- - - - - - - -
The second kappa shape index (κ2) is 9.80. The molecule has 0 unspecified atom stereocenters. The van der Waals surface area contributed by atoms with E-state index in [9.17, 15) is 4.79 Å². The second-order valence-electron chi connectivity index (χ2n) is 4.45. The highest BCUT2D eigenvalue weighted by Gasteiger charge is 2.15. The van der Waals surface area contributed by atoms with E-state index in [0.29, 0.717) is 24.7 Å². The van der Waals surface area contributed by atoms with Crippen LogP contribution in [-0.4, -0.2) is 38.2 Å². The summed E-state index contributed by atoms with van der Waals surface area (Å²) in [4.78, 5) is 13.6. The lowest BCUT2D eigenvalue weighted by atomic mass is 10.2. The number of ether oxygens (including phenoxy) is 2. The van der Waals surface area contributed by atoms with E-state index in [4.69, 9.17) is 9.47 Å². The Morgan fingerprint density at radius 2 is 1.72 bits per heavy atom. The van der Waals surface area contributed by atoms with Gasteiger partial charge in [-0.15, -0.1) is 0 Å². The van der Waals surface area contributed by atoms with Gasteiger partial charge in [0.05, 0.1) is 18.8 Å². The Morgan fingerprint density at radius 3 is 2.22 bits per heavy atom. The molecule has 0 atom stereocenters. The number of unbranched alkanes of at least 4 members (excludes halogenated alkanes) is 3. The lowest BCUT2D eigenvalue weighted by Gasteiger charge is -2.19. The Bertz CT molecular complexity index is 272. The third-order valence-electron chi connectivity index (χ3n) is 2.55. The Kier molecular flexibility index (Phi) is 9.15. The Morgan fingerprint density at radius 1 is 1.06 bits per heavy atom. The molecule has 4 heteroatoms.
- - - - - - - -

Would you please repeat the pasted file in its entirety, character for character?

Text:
The second kappa shape index (κ2) is 9.80. The molecule has 0 unspecified atom stereocenters. The van der Waals surface area contributed by atoms with E-state index in [9.17, 15) is 4.79 Å². The second-order valence-electron chi connectivity index (χ2n) is 4.45. The highest BCUT2D eigenvalue weighted by Gasteiger charge is 2.15. The van der Waals surface area contributed by atoms with E-state index in [0.29, 0.717) is 24.7 Å². The van der Waals surface area contributed by atoms with Crippen LogP contribution in [-0.4, -0.2) is 38.2 Å². The summed E-state index contributed by atoms with van der Waals surface area (Å²) in [4.78, 5) is 13.6. The lowest BCUT2D eigenvalue weighted by atomic mass is 10.2. The number of ether oxygens (including phenoxy) is 2. The van der Waals surface area contributed by atoms with E-state index in [4.69, 9.17) is 9.47 Å². The Morgan fingerprint density at radius 2 is 1.72 bits per heavy atom. The van der Waals surface area contributed by atoms with Gasteiger partial charge in [-0.15, -0.1) is 0 Å². The van der Waals surface area contributed by atoms with Gasteiger partial charge in [0.05, 0.1) is 18.8 Å². The Morgan fingerprint density at radius 3 is 2.22 bits per heavy atom. The molecule has 0 atom stereocenters. The number of unbranched alkanes of at least 4 members (excludes halogenated alkanes) is 3. The lowest BCUT2D eigenvalue weighted by Gasteiger charge is -2.19. The Bertz CT molecular complexity index is 272. The third-order valence-electron chi connectivity index (χ3n) is 2.55. The Kier molecular flexibility index (Phi) is 9.15. The Morgan fingerprint density at radius 1 is 1.06 bits per heavy atom. The molecule has 4 heteroatoms.